Quest Diagnostics can continue to sell tests for genetic mutations related to breast and ovarian cancer under a settlement reached with patent holder Myriad Genetics.
The settlement follows more than a year of patent-claims litigation over testing for mutations of BRCA1 and BRCA2 genes, which are associated with higher risks of hereditary breast and ovarian cancer. Salt Lake City-based Myriad was the only provider of the tests until 2013, when the U.S. Supreme Court ruled that companies cannot patent human DNA.
Several companies, including Quest, announced plans to sell their own versions of BRCA tests at lower prices than Myriad's after that ruling. But Myriad continued to argue that its gene-testing patent remained valid even though the court concluded it couldn't hold patents on the genes themselves.
“We just felt like it made sense to put this matter behind us at this time,” Myriad spokesman Ron Rogers said of the Quest agreement. Other plaintiffs in the case, including the University of Utah Research Foundation, trustees of the University of Pennsylvania, HSC Research and Development and Endorecherche, were also part of the agreement.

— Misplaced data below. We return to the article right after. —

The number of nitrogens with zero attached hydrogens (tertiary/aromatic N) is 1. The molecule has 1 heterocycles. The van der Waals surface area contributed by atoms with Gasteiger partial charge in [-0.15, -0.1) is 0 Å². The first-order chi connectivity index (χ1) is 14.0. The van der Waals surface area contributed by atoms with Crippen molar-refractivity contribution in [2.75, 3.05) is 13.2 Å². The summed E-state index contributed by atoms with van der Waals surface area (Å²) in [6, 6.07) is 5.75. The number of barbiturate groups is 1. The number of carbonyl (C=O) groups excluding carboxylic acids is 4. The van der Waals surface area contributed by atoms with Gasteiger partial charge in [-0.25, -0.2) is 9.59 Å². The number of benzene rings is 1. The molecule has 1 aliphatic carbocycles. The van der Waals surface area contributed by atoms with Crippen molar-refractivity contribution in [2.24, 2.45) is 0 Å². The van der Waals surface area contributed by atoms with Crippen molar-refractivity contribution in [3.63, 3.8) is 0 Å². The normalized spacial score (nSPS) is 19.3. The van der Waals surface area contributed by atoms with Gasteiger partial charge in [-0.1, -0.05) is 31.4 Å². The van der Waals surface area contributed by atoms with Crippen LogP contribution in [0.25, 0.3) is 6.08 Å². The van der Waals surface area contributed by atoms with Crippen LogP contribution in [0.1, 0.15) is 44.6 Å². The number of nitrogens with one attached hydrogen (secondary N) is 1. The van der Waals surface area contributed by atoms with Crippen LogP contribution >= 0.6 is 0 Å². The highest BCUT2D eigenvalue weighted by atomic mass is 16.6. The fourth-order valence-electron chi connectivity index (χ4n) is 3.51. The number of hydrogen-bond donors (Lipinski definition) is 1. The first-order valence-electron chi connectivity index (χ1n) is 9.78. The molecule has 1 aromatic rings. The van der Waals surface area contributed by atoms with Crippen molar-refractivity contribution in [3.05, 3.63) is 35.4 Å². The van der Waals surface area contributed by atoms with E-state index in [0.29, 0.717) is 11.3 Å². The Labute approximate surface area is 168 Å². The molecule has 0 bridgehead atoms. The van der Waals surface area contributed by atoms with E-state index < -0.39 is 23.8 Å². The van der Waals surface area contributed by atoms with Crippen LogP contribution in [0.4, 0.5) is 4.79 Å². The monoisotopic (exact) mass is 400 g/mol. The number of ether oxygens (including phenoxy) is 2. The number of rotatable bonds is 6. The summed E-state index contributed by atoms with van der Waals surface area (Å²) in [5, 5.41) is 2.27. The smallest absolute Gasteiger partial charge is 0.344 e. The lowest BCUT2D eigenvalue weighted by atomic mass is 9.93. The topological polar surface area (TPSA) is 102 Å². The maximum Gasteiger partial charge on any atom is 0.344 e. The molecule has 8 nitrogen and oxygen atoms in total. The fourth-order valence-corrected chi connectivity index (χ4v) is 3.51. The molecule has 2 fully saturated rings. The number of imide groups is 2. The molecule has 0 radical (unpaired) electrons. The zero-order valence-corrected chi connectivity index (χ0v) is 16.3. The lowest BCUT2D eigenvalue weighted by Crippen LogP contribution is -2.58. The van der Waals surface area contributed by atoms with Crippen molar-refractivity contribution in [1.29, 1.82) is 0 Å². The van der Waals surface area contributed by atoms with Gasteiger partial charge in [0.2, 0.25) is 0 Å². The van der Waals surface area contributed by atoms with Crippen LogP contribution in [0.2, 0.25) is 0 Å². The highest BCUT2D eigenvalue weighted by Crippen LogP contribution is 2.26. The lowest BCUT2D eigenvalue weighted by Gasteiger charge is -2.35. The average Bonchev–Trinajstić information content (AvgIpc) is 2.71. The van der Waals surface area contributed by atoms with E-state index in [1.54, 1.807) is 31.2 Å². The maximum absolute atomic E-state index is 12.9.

Dr. Jon Cohen, Quest's chief medical officer, said in a statement that Quest can “focus without distraction” on serving patients who can benefit from the testing.
“We believe strongly that patients should have options in BRCA testing,” Cohen said. More specific terms of the settlement are confidential between Quest and Myriad, a Quest spokeswoman said Monday.
The settlement is the latest in a string of similar agreements between Myriad and companies regarding the testing, including Pathway Genomics, Ambry Genetics, Counsyl, Laboratory Corporation of America and Invitae, Rogers said. Myriad is still in conversations over a remaining case with GeneDx, he said.
Myriad now plans to focus on a three-part growth strategy of expanding its hereditary cancer testing business, diversifying its product portfolio and expanding internationally, Rogers said.
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